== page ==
Psikyo

From Shmups Wiki -- The Digital Library of Shooting Games
Jump to navigation Jump to search
Psikyo Logo Transparent.png


Psikyo (Japanese: Saikyō / 彩京) was a Japanese game developer and publisher that developed a number of shooting games between 1992 and 2003. It was formed by ex-Video System staff who had previously worked on Rabio Lepus[1], Turbo Force[2] and the first game of the Aero Fighters series.[3][4] In 2002 they were acquired by X-Nauts and stopped developing games in-house. X-Nauts.Psikyo shut down in 2005 and ZeroDiv, an SES company formed the same year by former Psikyo developer Takayuki Haragami[5], acquired the rights to their properties. ZeroDiv primarily licensed the rights to mobile developers[6][7] until they were acquired by City Connection in 2019.[5]

Psikyo games are noted for their fast enemy bullet patterns, highly challenging second loops, and random elements.

Shooting games developed by Psikyo
Game Year
Sengoku Ace (Samurai Aces) 1993
Gunbird 1994
Strikers 1945 1995
Sengoku Blade (Tengai) 1996
Sol Divide 1997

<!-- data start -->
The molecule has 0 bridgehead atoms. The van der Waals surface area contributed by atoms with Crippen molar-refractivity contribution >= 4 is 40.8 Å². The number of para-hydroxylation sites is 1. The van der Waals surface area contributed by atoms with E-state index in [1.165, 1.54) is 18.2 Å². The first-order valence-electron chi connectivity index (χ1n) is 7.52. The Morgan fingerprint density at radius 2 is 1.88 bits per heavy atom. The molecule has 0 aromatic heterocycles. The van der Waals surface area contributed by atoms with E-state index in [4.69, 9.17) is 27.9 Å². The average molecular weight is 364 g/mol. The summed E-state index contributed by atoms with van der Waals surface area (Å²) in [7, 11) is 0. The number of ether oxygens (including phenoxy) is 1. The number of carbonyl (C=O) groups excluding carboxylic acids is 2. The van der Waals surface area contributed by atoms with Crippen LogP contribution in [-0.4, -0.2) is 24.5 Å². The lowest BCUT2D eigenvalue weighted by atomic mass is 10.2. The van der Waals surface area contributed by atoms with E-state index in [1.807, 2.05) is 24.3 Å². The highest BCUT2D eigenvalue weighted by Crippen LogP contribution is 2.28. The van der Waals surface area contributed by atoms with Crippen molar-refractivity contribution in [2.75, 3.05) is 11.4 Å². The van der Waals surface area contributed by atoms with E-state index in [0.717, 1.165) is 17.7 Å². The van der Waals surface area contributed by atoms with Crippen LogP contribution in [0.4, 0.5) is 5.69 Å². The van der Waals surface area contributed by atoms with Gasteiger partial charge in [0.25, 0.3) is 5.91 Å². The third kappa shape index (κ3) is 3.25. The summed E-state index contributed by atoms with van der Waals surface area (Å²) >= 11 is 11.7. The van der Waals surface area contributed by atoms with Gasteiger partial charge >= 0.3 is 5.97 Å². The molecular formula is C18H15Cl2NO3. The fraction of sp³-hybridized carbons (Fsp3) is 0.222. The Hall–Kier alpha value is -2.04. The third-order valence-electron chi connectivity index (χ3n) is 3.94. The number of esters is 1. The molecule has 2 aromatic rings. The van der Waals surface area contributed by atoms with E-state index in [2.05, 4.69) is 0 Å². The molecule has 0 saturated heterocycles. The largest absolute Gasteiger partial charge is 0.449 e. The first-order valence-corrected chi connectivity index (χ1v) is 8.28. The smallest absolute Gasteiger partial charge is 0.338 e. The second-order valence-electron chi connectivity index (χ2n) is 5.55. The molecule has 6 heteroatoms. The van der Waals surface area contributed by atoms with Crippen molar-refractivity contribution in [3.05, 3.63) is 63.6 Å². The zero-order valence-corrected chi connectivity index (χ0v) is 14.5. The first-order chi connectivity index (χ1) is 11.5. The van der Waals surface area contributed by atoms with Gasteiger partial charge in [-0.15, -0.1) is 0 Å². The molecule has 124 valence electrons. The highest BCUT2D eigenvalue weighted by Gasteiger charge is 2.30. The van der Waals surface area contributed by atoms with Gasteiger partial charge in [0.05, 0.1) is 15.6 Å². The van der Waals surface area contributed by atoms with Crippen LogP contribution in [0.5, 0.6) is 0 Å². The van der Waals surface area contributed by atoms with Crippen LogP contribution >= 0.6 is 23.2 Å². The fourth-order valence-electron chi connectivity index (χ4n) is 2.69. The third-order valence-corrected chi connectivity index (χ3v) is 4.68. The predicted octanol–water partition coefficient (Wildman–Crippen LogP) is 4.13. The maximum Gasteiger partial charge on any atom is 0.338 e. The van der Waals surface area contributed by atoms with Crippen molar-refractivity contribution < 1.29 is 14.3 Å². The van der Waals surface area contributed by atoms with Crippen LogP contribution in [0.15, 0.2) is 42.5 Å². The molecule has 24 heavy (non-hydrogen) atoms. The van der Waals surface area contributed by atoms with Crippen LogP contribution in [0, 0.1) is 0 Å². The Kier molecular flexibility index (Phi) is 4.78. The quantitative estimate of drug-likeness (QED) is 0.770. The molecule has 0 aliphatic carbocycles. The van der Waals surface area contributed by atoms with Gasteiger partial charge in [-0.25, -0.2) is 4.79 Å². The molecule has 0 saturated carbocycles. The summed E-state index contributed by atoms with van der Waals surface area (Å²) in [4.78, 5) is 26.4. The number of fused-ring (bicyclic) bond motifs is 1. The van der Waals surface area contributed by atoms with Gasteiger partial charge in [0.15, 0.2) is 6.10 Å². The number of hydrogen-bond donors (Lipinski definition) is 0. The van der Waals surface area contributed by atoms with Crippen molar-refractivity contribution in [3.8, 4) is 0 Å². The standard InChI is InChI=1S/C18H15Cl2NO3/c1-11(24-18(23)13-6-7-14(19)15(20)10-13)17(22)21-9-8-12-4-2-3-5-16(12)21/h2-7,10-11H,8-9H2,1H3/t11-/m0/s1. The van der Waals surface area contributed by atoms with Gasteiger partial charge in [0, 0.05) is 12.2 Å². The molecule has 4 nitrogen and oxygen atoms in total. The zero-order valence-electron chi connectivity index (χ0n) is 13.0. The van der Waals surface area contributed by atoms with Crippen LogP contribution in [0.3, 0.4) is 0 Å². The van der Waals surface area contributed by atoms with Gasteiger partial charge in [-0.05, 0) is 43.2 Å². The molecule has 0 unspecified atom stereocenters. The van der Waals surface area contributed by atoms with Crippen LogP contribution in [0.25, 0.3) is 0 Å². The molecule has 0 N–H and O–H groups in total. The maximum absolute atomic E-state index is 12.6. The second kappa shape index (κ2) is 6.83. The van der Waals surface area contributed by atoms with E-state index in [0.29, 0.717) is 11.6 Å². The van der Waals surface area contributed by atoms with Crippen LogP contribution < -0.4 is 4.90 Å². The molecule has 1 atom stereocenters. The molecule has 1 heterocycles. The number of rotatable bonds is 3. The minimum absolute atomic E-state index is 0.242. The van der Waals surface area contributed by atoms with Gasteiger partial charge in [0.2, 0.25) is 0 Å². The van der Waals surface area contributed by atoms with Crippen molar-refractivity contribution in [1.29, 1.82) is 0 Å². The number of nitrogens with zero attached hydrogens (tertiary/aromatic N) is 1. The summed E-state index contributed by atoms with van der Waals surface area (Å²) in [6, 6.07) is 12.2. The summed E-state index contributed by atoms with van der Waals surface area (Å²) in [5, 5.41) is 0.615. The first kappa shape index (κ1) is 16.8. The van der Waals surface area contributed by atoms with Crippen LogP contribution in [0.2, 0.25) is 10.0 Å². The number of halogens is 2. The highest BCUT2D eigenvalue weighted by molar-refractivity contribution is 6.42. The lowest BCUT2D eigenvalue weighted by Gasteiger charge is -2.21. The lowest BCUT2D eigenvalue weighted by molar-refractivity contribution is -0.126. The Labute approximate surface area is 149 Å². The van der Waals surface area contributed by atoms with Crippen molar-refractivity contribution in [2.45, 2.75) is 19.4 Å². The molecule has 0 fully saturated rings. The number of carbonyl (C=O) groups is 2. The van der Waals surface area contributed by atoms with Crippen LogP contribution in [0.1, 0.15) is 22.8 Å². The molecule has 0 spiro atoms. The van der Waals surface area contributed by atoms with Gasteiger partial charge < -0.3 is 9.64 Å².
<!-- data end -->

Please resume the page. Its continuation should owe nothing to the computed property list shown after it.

Strikers 1945 II 1997
Zero Gunner 1997
Gunbird 2 1998
Space Bomber 1998
Strikers 1999 (Strikers 1945 III) 1999
Dragon Blaze 2000
Zero Gunner 2 2001
Cho Aniki: Seinaru Protein Densetsu 2003

References

  1. "| Rabbit Punch" at Mobygames. Retrieved 14.09.20.
  2. "| Turbo Force 1997 Developer Interview", Shmuplations.com, trans. "blackoak". Retrieved 14.09.20.
  3. "| Aero Fighters" at Mobygames.com. Retrieved 14.09.20.
  4. "| Two 1997 Developer Interviews", Shmuplations.com, trans. "blackoak". Retrieved 14.09.20.
  5. 5.0 5.1 "|「彩京」コンテンツを扱うゼロディブがシティコネクションの完全子会社に。ゼロディブ代表の原神敬幸氏はシティコネクションの執行役員に就任", 4gamer.net 2019. Retrieved 14.09.20.
  6. "| Strikers 1945 Plus", Gamesindustry.biz 2009. Retrieved 14.09.20.
  7. "| Psikyo Defunct, But Their Game Library Lives On", Siliconera.com 2009. Retrieved 14.09.20.